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Jan 22, 2013

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Rainbow Air Dry Clay: Review & Giveaway!

Rainbow Clay

{This giveaway is closed to entries- Congrats to Rachel Connell who is the winner! She is saving for a kiln, but in the meantime, this class will  help her! Thanks for all who entered.}

In the article Teaching Clay Without a Kiln we reviewed some options for alternative clay products for art teachers who do not have a kiln. Today I would like to dive a little deeper into one of these products, Rainbow Clay from the Minnesota Clay Company.

After seeing a few pieces of finished Rainbow Clay firsthand, and I was impressed with what I saw. The final projects are not mushy (like model magic can be) and felt very hard and substantial when dried. The paint looked very bright on top of the clay. I thought: This would be an excellent thing to share with art teachers!

I was able to try this product out for myself  in order to truly understand if this would be a good investment for you and your art room. The consistency of the clay actually reminds me of red Earthenware clay. It is not spongy and is dense. It worked up nicely into coils, balls, slabs and a pinch pot. The clay cracked a little when forming it, but I would say ‘real clay’ cracks even more.  This product will give your students an experience that is very close to real clay.

As far as pricing goes, the white clay runs 10 lbs for around 20 dollars. This is quite a bit more than I would pay for my earthenware , but still less expensive than other options, for a quality product: and you don’t need a kiln!

Rainbow Clay

You can purchase Rainbow Clay in a variety of colors – Here is the link to all the varieties Rainbow Clay comes in. Even better! You can enter to win our giveaway today and win your own Rainbow Clay Rainbow Air-Dry Kit which are 1 lb. samples of blue, cream, green, orange, red and yellow.

To Enter:
Comment on this post, telling us how you would use Rainbow Air Dry Clay in your classroom or why it would really benefit your art program. Be sure to include your email address when you fill out the comment form so we have a way to contact you if you are the lucky winner. *I am sorry but due to the weight of this product and shipping costs, the giveaway is only open to citizens in the Continental US.* I must note that you can still purchase if you live outside of the Continental US, they WILL ship it to you!   This giveaway will be closed on Saturday, January 26th at Midnight. The winner will be chosen by random.org.

I’m so excited to hear your ideas for how you would use this air dry clay in your classroom!

 

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  • Connie

    Rainbow Air Dry Clay in my art classroom would be a HIT with students! We do not have a kiln and have to take our clay that has to be fired to the highschool. I’ve used air dry clay before but was not quite impressed with the quality and have never seen some that was rainbow colored! The students absolutely love manipulating clay and I would love to incorporate the Rainbow Air Dry Clay into a spring lesson making clay flowers!

  • Susan

    I am starting an art program at a small school for 8th graders. They have not been exposed to much variety. I would use the Rainbow art clay as part of “meeting the Masters” and incorporate it with my lesson on Michael Angelo and sculpture.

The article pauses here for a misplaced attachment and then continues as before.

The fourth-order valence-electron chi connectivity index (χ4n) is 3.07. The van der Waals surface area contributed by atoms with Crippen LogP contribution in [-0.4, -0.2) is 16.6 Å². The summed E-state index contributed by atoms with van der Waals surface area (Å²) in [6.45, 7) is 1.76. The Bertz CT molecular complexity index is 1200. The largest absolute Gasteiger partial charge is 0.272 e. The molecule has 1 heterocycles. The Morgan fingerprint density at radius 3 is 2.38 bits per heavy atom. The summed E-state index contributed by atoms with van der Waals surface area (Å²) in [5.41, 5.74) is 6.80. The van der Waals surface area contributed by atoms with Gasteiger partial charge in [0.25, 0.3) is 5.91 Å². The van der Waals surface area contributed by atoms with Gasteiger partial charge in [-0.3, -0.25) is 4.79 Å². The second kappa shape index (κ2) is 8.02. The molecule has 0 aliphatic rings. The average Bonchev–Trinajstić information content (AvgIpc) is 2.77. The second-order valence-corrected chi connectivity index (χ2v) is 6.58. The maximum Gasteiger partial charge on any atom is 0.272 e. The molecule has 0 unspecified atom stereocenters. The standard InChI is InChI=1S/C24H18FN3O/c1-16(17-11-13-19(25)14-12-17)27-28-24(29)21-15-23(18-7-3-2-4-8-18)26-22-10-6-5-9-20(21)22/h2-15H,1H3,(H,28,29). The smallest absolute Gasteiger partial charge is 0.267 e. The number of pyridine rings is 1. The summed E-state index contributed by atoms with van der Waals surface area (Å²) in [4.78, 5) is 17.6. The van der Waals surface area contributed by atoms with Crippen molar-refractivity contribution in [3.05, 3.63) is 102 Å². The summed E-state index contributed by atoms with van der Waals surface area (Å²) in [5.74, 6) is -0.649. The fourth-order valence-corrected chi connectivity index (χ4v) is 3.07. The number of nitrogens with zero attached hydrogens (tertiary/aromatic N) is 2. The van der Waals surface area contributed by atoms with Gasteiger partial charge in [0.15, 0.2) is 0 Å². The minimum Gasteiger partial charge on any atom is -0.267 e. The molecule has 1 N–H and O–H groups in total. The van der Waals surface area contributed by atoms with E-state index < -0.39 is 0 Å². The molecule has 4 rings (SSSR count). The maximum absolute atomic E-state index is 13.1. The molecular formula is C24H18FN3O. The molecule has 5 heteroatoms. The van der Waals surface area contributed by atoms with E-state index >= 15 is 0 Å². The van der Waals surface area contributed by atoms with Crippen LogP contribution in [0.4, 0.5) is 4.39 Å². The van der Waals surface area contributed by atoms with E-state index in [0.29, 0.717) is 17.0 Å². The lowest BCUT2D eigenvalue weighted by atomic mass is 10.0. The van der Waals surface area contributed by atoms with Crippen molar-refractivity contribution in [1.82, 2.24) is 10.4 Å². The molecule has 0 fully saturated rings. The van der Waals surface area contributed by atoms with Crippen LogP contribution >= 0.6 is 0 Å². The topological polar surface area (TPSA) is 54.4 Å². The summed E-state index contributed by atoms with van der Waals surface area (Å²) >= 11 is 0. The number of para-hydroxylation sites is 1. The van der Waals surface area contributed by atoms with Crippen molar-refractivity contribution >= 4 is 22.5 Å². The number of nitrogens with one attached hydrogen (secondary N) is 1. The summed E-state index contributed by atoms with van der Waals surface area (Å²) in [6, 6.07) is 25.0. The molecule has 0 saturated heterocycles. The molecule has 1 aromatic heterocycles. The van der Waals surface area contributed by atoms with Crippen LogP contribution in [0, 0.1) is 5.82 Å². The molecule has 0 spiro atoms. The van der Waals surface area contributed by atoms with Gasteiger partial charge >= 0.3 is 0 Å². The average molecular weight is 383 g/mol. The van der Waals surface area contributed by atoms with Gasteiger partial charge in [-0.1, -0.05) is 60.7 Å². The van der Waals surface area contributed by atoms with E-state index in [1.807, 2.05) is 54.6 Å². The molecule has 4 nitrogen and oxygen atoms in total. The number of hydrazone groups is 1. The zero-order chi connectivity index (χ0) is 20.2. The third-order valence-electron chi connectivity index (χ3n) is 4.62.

• Christy Humpal

    This would be so fun to try! My students are working on a service project – making small clay pendants that will be sold at our school carnival to raise money for a to-be-determined charity – this clay would be perfect for that! It would be a great addition to my Transitional-Kindergarten curriculum, too – they have SUCH a hard time waiting for their clay projects to be dried/fired/glazed/fired again before they can FINALLY take them home -

  • Rachel

    My 600+ kiddos and I use air-dry clay every year. I’m working hard to raise enough funds and get approval for a kiln, but till then, we keep the Marblex company in business! I’d love to try the rainbow clay with some of my younger sweeties, particularly my first graders. Usually I use Model Magic with them, but I’m growing weary of its squishiness. I’d love to try the rainbow clay with first grade imprinting–in the past we’ve made boomerangs and pushed beads, forks, etc., into the clay to make some lovely patterns. It’d be nice to be able to skip the painting step and focus on the beauty of the prints in the clay.

  • Rebecca Looney

    My students have never used clay of any kind. We do not have a kiln or money in our budget to order any air dry clay. My students would be thrilled to use clay in my art room!

  • LisaB

    I’ve wanted to try these really neat Medieval Castles in the book Dynamic Art Projects for Children by Denise Logan. They are constructed using the slab method of construction.

  • Kelly

    I would love to use it for animal figurines. However, my students are encouraged to create a new species of animal by combining 2-3 existing animal features. They can have them be whatever color they choose. So, this would be great for a pink elephant with ram horns and hummingbird wings :) thank you!

  • Vicky Siegel

    I would love to try Rainbow Air Dry Clay for a 3-D effect on a “Starry Night” project I have seen before. I love the idea that you wouldn’t have to paint the clay!

  • http://twitter.com/TheOnlyIngrid Ingrid

    I would totally love to try this out. Currently I use Model Magic, but yeah, it doesn’t slip& score, etc.

  • Katherine Ludlow